4) "You are so lucky." Cue sappy music. When I start feeling really tired, I decide to flip it and reverse it. I tell myself how lucky I am that I have 2 legs that feel fatigued, 2 legs that have carried me all this way. "Enjoy it," I tell myself, "you are so lucky." I look around at the sites. I breathe in the crisp air. I find whatever I can that is beautiful around me and I admire it. Last weekend, I found 2 trees that were changing colors (there were only 2 the ENTIRE run…we don't get fall here really.). They were yellow. They were beautiful. "You ran far enough, you found fall…well done," I told myself. I saw a horse, "man, horses are incredible creatures," I admired (I also admired his legs. They were pure muscle. "If only I had horse's legs," I thought). I take it in. Soak it up. To run, and to hurt because you are accomplishing something, are both blessings.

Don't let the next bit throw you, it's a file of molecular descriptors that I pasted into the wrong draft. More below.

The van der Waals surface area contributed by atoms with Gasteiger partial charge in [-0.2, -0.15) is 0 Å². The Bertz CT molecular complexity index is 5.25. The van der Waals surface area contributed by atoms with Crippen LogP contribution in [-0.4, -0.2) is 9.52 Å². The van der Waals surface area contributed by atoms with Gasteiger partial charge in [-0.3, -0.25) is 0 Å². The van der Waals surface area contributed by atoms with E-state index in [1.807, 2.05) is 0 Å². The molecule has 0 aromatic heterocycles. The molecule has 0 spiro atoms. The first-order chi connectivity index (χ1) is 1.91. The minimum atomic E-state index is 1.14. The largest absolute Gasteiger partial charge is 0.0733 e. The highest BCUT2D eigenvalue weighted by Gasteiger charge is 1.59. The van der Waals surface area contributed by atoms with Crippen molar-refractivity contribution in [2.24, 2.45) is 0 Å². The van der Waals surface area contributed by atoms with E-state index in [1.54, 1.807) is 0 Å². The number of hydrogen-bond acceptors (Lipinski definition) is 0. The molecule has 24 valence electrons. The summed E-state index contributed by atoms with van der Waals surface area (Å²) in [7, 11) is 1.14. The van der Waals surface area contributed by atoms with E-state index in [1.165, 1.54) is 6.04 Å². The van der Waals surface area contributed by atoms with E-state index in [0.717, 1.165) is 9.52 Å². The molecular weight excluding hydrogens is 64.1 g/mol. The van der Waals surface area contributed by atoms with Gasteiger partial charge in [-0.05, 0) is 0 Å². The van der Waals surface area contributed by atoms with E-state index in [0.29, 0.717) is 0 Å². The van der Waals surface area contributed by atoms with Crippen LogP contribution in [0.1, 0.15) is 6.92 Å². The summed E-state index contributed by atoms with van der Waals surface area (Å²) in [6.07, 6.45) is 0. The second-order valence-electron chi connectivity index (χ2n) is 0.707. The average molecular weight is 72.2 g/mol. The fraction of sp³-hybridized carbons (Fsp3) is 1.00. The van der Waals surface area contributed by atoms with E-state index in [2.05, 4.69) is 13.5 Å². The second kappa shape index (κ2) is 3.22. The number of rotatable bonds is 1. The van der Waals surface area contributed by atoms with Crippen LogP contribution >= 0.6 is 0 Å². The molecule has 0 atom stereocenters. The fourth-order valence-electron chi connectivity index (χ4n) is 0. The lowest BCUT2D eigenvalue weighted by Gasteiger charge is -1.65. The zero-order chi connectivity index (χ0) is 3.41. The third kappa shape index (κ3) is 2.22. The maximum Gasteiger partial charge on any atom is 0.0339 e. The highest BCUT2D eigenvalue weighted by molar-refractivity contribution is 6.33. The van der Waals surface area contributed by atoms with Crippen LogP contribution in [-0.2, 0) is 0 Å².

….and the most embarrassing one of all….

5) "This is when winners are made." Yes, I do say that. More than once. Yes. I once have said it aloud. Ok, I did twice on Saturday. I know, it's a frightening look into my brain. But seriously, the last couple miles of a run are all that matter, in a way. The last couple miles are what will build a better me. It's the last mile or 2 that are longer than the week before. They are what create progress. They are what break you down and build you up. No one has ever won anything that hasn't pushed themselves farther than they had gone before. And while I will never, ever, ever "win" a race, I can win against myself. I can beat myself. And so I tell myself with embarrassing frequency, "you have to do this. You have to push. This is when winners are made." (Now erase that from your memory…)

If you're out exercising this week…give these little catch phrases a try. Be your own cheerleader and coach. You'll be surprised what your brain can make your body do…however, you may not want to publicly admit any of these thoughts to your friends and family (as I just did), from experience I can tell you, you'll be mocked :)